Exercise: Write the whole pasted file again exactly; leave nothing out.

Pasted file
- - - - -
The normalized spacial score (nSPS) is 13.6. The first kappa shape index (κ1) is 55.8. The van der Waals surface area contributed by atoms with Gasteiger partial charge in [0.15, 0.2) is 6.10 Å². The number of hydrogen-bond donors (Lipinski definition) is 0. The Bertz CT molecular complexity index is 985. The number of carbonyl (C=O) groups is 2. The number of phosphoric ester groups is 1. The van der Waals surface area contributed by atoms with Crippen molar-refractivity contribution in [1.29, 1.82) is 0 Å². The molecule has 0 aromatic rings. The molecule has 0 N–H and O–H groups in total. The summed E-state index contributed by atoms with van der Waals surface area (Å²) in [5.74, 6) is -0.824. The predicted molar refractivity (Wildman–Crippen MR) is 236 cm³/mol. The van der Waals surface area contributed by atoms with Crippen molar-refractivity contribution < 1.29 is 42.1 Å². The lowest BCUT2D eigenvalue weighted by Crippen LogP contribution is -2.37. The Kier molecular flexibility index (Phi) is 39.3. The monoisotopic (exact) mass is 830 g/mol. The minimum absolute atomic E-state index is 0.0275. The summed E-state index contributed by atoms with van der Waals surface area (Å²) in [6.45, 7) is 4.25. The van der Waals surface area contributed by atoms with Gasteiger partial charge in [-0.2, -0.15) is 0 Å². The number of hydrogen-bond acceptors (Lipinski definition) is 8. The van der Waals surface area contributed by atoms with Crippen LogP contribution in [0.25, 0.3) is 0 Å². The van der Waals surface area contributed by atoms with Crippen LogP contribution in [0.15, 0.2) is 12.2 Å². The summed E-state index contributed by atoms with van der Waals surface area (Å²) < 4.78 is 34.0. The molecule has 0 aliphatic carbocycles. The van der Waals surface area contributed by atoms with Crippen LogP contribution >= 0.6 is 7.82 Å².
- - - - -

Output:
The normalized spacial score (nSPS) is 13.6. The first kappa shape index (κ1) is 55.8. The van der Waals surface area contributed by atoms with Gasteiger partial charge in [0.15, 0.2) is 6.10 Å². The number of hydrogen-bond donors (Lipinski definition) is 0. The Bertz CT molecular complexity index is 985. The number of carbonyl (C=O) groups is 2. The number of phosphoric ester groups is 1. The van der Waals surface area contributed by atoms with Crippen molar-refractivity contribution in [1.29, 1.82) is 0 Å². The molecule has 0 aromatic rings. The molecule has 0 N–H and O–H groups in total. The summed E-state index contributed by atoms with van der Waals surface area (Å²) in [5.74, 6) is -0.824. The predicted molar refractivity (Wildman–Crippen MR) is 236 cm³/mol. The van der Waals surface area contributed by atoms with Crippen molar-refractivity contribution < 1.29 is 42.1 Å². The lowest BCUT2D eigenvalue weighted by Crippen LogP contribution is -2.37. The Kier molecular flexibility index (Phi) is 39.3. The monoisotopic (exact) mass is 830 g/mol. The minimum absolute atomic E-state index is 0.0275. The summed E-state index contributed by atoms with van der Waals surface area (Å²) in [6.45, 7) is 4.25. The van der Waals surface area contributed by atoms with Gasteiger partial charge in [-0.2, -0.15) is 0 Å². The number of hydrogen-bond acceptors (Lipinski definition) is 8. The van der Waals surface area contributed by atoms with Crippen LogP contribution in [0.25, 0.3) is 0 Å². The van der Waals surface area contributed by atoms with Crippen LogP contribution in [0.15, 0.2) is 12.2 Å². The summed E-state index contributed by atoms with van der Waals surface area (Å²) < 4.78 is 34.0. The molecule has 0 aliphatic carbocycles. The van der Waals surface area contributed by atoms with Crippen LogP contribution >= 0.6 is 7.82 Å².